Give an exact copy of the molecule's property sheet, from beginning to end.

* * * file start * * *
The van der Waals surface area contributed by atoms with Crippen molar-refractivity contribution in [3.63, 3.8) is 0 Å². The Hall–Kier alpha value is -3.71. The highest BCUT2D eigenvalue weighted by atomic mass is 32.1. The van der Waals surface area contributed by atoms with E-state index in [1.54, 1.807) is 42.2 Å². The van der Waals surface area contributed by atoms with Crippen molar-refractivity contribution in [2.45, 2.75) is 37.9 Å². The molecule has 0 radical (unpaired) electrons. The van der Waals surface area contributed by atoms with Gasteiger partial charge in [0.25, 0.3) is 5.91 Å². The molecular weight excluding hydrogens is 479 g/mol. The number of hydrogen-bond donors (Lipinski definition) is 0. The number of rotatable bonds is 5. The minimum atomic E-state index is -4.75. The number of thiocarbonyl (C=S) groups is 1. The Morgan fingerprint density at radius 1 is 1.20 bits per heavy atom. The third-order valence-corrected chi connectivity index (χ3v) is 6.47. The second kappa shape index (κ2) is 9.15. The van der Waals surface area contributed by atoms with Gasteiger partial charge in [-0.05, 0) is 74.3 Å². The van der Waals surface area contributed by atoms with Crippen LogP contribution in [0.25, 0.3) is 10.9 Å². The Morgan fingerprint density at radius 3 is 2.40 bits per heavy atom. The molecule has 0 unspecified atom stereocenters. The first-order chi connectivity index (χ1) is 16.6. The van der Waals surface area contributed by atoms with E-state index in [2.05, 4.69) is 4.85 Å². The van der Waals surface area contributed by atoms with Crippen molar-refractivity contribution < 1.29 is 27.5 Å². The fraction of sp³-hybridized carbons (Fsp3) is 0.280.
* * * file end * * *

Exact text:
The van der Waals surface area contributed by atoms with Crippen molar-refractivity contribution in [3.63, 3.8) is 0 Å². The Hall–Kier alpha value is -3.71. The highest BCUT2D eigenvalue weighted by atomic mass is 32.1. The van der Waals surface area contributed by atoms with E-state index in [1.54, 1.807) is 42.2 Å². The van der Waals surface area contributed by atoms with Crippen molar-refractivity contribution in [2.45, 2.75) is 37.9 Å². The molecule has 0 radical (unpaired) electrons. The van der Waals surface area contributed by atoms with Gasteiger partial charge in [0.25, 0.3) is 5.91 Å². The molecular weight excluding hydrogens is 479 g/mol. The number of hydrogen-bond donors (Lipinski definition) is 0. The number of rotatable bonds is 5. The minimum atomic E-state index is -4.75. The number of thiocarbonyl (C=S) groups is 1. The Morgan fingerprint density at radius 1 is 1.20 bits per heavy atom. The third-order valence-corrected chi connectivity index (χ3v) is 6.47. The second kappa shape index (κ2) is 9.15. The van der Waals surface area contributed by atoms with Gasteiger partial charge in [-0.05, 0) is 74.3 Å². The van der Waals surface area contributed by atoms with Crippen LogP contribution in [0.25, 0.3) is 10.9 Å². The Morgan fingerprint density at radius 3 is 2.40 bits per heavy atom. The molecule has 0 unspecified atom stereocenters. The first-order chi connectivity index (χ1) is 16.6. The van der Waals surface area contributed by atoms with E-state index in [2.05, 4.69) is 4.85 Å². The van der Waals surface area contributed by atoms with Crippen molar-refractivity contribution < 1.29 is 27.5 Å². The fraction of sp³-hybridized carbons (Fsp3) is 0.280.